Will the Lib Dems cave in to Osborne over deeper cuts?

Ahead of the Autumn Statement, the Chancellor is considering even larger cuts in order to meet his debt target.

One of the biggest dilemmas facing George Osborne ahead of the Autumn Statement on 5 December is whether or not to abandon his pledge to have the national debt falling as as a percentage of GDP by 2015-16. Economic growth of just 0.6 per cent over the last two years has left the government on course to borrow around £190bn more than originally intended. In March, the Office for Budget Responsibility forecast that debt would fall from 76.3 per cent in 2014-15 to 76 per cent in 2015-16 (thus meeting Osborne's target), but the IMF has more recently predicted that it will rise from 78.8 per cent to 79.8 per cent.

With this in mind, the government briefed in September that it would abandon the target. The Times (£) reported that Osborne, with David Cameron's agreement, was "ready to take a political hit on missing the target rather than face the 'nightmare' of further cuts."

But better-than-expected growth and borrowing figures have prompted a rethink, with Osborne now considering whether he could still meet the target by announcing even deeper spending cuts. In today's Telegraph, Peter Oborne writes that the Chancellor "wants to stick to his original economic strategy – a position he outlined eloquently during his speech to the Conservative Party Conference." The biggest obstacle to him doing so is the Lib Dems. Nick Clegg and Vince Cable have repeatedly said that they will not accept a "penny more" off public spending (or "a penny less"). Osborne could have attempted to win his coalition partners round by offering them some form of wealth tax, but he has already ruled out a "mansion tax" and rejected Clegg's call for an emergency tax on the rich.

It remains to be seen how the stalemate will be broken. As Oborne writes, "Osborne has nowhere to hide. Either he must give in to the Lib Dems, or the Lib Dems must give in to him." Should the Lib Dems blink first, it would be one of their biggest betrayals yet.

Nick Clegg has said that he will not accept a "penny more" off public spending. Photograph: Getty Images.

George Eaton is political editor of the New Statesman.

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For the first time in my life I have a sworn enemy – and I don’t even know her name

The cyclist, though, was enraged. “THAT’S CLEVER, ISN’T IT?” she yelled. “WALKING IN THE ROAD!”

Last month, I made an enemy. I do not say this lightly, and I certainly don’t say it with pride, as a more aggressive male might. Throughout my life I have avoided confrontation with a scrupulousness that an unkind observer would call out-and-out cowardice. A waiter could bring the wrong order, cold and crawling with maggots, and in response to “How is everything?” I’d still manage a grin and a “lovely, thanks”.

On the Underground, I’m so wary of being a bad citizen that I often give up my seat to people who aren’t pregnant, aren’t significantly older than me, and in some cases are far better equipped to stand than I am. If there’s one thing I am not, it’s any sort of provocateur. And yet now this: a feud.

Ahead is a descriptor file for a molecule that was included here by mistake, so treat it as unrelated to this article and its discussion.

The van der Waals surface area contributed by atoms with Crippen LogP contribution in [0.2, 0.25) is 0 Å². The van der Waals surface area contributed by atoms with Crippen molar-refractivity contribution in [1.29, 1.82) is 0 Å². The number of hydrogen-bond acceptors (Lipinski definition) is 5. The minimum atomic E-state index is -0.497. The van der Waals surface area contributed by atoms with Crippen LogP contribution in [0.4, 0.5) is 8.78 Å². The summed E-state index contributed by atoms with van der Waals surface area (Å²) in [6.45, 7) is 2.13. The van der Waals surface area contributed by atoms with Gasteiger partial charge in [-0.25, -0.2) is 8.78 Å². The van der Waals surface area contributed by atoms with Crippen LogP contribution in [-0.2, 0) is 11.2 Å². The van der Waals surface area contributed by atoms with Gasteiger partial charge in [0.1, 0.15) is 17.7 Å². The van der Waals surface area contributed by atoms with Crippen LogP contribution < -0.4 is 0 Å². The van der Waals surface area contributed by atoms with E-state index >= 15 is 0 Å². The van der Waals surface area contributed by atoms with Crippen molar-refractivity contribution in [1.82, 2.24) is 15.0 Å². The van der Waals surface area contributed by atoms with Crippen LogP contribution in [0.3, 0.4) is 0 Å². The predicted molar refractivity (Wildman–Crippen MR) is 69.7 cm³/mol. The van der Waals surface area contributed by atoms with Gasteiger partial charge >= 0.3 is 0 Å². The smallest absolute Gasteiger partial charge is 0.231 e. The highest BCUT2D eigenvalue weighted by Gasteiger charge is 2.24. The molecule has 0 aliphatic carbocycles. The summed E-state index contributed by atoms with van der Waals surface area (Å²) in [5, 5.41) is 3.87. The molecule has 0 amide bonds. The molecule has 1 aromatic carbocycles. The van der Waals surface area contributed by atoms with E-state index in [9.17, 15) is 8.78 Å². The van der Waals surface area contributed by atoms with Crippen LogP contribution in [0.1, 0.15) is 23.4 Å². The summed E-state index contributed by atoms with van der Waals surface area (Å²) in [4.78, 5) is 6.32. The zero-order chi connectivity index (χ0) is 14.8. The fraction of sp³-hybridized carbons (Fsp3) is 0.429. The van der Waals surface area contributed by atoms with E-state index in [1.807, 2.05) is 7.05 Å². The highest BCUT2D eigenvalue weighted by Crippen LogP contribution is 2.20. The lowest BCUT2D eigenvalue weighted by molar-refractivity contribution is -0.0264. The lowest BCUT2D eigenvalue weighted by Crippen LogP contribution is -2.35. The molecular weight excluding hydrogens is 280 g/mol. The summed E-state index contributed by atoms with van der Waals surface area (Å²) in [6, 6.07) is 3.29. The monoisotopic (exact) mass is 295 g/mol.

And I don’t even know my enemy’s name.

She was on a bike when I accidentally entered her life. I was pushing a buggy and I wandered – rashly, in her view – into her path. There’s little doubt that I was to blame: walking on the road while in charge of a minor is not something encouraged by the Highway Code. In my defence, it was a quiet, suburban street; the cyclist was the only vehicle of any kind; and I was half a street’s length away from physically colliding with her. It was the misjudgment of a sleep-deprived parent rather than an act of malice.

The cyclist, though, was enraged. “THAT’S CLEVER, ISN’T IT?” she yelled. “WALKING IN THE ROAD!”

I was stung by what someone on The Apprentice might refer to as her negative feedback, and walked on with a redoubled sense of the parental inadequacy that is my default state even at the best of times.

A sad little incident, but a one-off, you would think. Only a week later, though, I was walking in a different part of town, this time without the toddler and engrossed in my phone. Again, I accept my culpability in crossing the road without paying due attention; again, I have to point out that it was only a “close shave” in the sense that meteorites are sometimes reported to have “narrowly missed crashing into the Earth” by 50,000 miles. It might have merited, at worst, a reproving ting of the bell. Instead came a familiar voice. “IT’S YOU AGAIN!” she yelled, wrathfully.

This time the shock brought a retort out of me, probably the harshest thing I have ever shouted at a stranger: “WHY ARE YOU SO UNPLEASANT?”

None of this is X-rated stuff, but it adds up to what I can only call a vendetta – something I never expected to pick up on the way to Waitrose. So I am writing this, as much as anything, in the spirit of rapprochement. I really believe that our third meeting, whenever it comes, can be a much happier affair. People can change. Who knows: maybe I’ll even be walking on the pavement

Mark Watson is a stand-up comedian and novelist. His most recent book, Crap at the Environment, follows his own efforts to halve his carbon footprint over one year.

This article first appeared in the 20 October 2016 issue of the New Statesman, Brothers in blood